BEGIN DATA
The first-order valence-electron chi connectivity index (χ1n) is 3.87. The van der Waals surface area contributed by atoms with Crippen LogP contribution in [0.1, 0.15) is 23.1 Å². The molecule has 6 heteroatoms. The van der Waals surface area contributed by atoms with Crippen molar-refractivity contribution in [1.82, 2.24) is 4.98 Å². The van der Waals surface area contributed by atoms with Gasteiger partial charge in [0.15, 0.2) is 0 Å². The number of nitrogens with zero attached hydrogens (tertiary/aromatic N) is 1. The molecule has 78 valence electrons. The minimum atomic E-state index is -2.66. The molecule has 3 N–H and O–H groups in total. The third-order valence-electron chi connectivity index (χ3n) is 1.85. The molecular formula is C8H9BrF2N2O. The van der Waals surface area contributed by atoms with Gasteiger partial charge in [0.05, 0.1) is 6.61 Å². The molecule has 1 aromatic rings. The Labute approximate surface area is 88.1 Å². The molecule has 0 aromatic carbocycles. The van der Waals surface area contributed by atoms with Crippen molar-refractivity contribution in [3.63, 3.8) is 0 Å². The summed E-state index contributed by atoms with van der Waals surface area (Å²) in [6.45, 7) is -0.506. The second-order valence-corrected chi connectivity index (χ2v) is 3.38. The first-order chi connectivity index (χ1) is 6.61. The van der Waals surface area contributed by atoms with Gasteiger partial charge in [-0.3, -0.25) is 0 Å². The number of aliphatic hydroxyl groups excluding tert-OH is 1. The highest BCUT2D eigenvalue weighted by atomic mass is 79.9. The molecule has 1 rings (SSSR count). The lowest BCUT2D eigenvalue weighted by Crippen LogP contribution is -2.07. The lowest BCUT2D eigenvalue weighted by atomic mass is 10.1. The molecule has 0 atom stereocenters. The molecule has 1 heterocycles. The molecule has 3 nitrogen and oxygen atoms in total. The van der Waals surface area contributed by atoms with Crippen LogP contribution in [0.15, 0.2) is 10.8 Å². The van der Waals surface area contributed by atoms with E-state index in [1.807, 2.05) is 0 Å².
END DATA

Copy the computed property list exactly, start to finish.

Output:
The first-order valence-electron chi connectivity index (χ1n) is 3.87. The van der Waals surface area contributed by atoms with Crippen LogP contribution in [0.1, 0.15) is 23.1 Å². The molecule has 6 heteroatoms. The van der Waals surface area contributed by atoms with Crippen molar-refractivity contribution in [1.82, 2.24) is 4.98 Å². The van der Waals surface area contributed by atoms with Gasteiger partial charge in [0.15, 0.2) is 0 Å². The number of nitrogens with zero attached hydrogens (tertiary/aromatic N) is 1. The molecule has 78 valence electrons. The minimum atomic E-state index is -2.66. The molecule has 3 N–H and O–H groups in total. The third-order valence-electron chi connectivity index (χ3n) is 1.85. The molecular formula is C8H9BrF2N2O. The van der Waals surface area contributed by atoms with Gasteiger partial charge in [0.05, 0.1) is 6.61 Å². The molecule has 1 aromatic rings. The Labute approximate surface area is 88.1 Å². The molecule has 0 aromatic carbocycles. The van der Waals surface area contributed by atoms with Crippen molar-refractivity contribution in [3.63, 3.8) is 0 Å². The summed E-state index contributed by atoms with van der Waals surface area (Å²) in [6.45, 7) is -0.506. The second-order valence-corrected chi connectivity index (χ2v) is 3.38. The first-order chi connectivity index (χ1) is 6.61. The van der Waals surface area contributed by atoms with Gasteiger partial charge in [-0.3, -0.25) is 0 Å². The number of aliphatic hydroxyl groups excluding tert-OH is 1. The highest BCUT2D eigenvalue weighted by atomic mass is 79.9. The molecule has 1 rings (SSSR count). The lowest BCUT2D eigenvalue weighted by Crippen LogP contribution is -2.07. The lowest BCUT2D eigenvalue weighted by atomic mass is 10.1. The molecule has 0 atom stereocenters. The molecule has 1 heterocycles. The molecule has 3 nitrogen and oxygen atoms in total. The van der Waals surface area contributed by atoms with Crippen LogP contribution in [0.15, 0.2) is 10.8 Å². The van der Waals surface area contributed by atoms with E-state index in [1.807, 2.05) is 0 Å².